Assess vendor management arrangements and the security controls of critical service providers (e.g., data processors) to ensure they are demonstrated adequately. Ensure audits of data and information security programs are conducted to understand the service providers' ability to secure data. Also ensure that they are maintaining maximum security settings for hardware, operating systems, and applications. Request frequent updates from processing partners on how they are adapting to emerging threats. If the information raises any red flags, follow up with the provider to ensure they are being addressed fully.
Ensure card and authorization systems are up to date. Globally, many more countries are shifting away from magnetic-stripe cards in favor of less vulnerable "chip" or EMV (Europay, MasterCard, and Visa) cards, which are much more difficult for counterfeiters to duplicate. Organizations should engage card-blocking systems to help stop fraud before it becomes widespread. However, fraudsters study and test the world's new and emerging detection systems, and many have learned how to fly under the radar. Particularly in the case of ATM flash fraud, immediate card-blocking technology has become important to stemming financial losses quickly.
Secure the ATM. Organizations can leverage the power of ATM terminal profiling that watches for multiple transaction requests from the same machine, comparing that incident with the protected ATM's normal activity and scoring the transaction accordingly. High scores trigger actions such as a fraud analyst review or an automatic decline, depending on the financial institution's unique fraud strategies. Current technology can mitigate some of the risks associated with the use of fake bank cards, essentially by "tying" individuals' credit cards to their mobile phone and using proximity correlation analysis. If the accounts affected by the US $45 million theft had incorporated this technology, it may have been more difficult for the thieves to withdraw money from various ATMs because the system would have recognized that the account holder's mobile phone was not in the same location as the fake card. Surveillance cameras mounted at various locations around ATMs are a further deterrent to criminals by capturing close views and angles, detecting long-time intervals for a single user, and linking video footage to a specific transaction.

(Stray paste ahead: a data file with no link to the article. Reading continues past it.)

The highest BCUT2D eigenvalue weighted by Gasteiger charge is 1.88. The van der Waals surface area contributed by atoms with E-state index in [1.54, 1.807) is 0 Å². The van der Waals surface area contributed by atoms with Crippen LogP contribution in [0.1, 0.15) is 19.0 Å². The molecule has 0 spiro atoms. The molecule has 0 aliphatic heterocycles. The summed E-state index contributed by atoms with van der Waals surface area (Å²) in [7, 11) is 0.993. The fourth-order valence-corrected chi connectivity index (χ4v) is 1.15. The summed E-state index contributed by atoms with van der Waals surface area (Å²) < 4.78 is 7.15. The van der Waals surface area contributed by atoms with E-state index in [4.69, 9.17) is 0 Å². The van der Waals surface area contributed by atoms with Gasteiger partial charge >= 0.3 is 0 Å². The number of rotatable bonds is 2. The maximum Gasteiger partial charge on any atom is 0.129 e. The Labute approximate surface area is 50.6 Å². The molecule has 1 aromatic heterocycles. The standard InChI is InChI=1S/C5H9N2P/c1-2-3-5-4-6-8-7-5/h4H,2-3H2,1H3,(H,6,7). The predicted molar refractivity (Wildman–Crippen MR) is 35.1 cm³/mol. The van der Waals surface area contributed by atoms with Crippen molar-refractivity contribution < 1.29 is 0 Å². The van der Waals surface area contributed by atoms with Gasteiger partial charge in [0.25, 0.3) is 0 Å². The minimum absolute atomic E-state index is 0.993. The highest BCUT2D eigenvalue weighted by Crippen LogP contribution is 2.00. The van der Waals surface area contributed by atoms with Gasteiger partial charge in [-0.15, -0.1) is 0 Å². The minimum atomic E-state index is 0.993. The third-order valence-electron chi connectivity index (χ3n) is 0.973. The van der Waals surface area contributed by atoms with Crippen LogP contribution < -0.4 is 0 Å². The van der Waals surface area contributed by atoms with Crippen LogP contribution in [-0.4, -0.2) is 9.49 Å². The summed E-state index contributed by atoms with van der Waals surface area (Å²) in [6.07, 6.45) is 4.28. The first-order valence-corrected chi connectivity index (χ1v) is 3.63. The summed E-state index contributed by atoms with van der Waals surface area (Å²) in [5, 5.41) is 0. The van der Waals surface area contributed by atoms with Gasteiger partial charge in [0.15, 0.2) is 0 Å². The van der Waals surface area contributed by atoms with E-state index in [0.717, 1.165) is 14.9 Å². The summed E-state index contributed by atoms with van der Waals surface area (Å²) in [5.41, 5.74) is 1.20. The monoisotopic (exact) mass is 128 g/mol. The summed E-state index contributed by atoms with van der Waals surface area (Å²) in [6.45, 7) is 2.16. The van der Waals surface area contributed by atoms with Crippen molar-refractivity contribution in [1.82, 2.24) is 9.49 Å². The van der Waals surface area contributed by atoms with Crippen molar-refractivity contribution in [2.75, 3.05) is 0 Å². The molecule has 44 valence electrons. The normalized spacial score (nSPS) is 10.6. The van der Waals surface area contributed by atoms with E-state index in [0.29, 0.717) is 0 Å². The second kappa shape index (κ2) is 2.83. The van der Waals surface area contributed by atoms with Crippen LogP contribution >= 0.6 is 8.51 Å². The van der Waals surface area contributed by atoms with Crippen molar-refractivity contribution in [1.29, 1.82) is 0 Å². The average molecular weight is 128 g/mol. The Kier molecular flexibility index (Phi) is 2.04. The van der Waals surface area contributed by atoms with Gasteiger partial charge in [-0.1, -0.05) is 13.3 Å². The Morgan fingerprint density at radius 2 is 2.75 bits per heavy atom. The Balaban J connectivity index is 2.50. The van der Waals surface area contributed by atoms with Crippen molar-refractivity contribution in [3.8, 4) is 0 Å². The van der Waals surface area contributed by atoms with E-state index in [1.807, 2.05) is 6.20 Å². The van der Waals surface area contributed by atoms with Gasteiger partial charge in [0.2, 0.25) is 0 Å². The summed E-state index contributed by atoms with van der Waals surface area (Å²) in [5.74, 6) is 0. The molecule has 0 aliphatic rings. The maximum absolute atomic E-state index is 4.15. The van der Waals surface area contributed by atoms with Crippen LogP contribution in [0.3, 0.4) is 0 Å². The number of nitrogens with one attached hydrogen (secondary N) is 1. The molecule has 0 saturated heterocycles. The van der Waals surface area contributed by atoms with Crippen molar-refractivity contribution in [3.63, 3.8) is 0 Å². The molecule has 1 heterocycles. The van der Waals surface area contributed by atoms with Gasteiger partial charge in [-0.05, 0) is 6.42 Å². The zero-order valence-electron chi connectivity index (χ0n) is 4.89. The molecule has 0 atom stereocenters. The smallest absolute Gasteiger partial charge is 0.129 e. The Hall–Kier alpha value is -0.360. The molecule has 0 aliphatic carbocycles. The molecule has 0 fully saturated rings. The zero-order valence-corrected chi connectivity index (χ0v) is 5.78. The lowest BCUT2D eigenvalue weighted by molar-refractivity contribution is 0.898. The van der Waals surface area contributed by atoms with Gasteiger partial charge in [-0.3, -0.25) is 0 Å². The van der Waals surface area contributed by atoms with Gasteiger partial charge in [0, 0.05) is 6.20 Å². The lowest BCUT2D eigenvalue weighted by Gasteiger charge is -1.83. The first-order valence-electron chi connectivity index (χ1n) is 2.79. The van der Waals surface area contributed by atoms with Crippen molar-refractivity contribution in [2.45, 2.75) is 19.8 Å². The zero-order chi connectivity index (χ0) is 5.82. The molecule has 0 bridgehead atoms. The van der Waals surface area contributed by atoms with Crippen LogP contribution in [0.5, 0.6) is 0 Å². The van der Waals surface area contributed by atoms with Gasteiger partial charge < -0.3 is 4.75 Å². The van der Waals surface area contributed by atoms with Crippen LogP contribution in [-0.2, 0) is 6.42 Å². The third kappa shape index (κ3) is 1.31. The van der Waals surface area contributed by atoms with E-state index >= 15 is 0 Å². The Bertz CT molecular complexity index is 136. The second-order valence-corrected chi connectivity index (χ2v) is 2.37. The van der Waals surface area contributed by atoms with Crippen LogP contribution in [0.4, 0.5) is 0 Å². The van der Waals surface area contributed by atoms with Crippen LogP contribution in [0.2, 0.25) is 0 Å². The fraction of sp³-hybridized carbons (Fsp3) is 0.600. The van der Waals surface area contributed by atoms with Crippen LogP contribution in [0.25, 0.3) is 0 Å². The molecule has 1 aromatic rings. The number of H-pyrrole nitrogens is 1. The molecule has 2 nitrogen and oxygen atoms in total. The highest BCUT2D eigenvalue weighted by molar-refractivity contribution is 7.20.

Engage in information exchange and education. Because banking, credit card, and ATM hacking is a strategy frequently used by fraudsters, it's important to monitor the various fraud alert information networks. Numerous organizations provide regular information and information exchange mechanisms to help actively share fraud characteristics and incidents. In his test, Bhalla used sniffer software to hack into his client bank's internal systems; banks and auditors ought to be on top of the latest developments in deploying anti-sniffing software. From a governance perspective, and particularly for financial institutions, these kinds of fraud activities ought to be a regular subject of board and audit committee meetings and routinely included in audit plans and reports. Also, banks should educate cardholders and customer service representatives about hacking, skimming, and social engineering scams.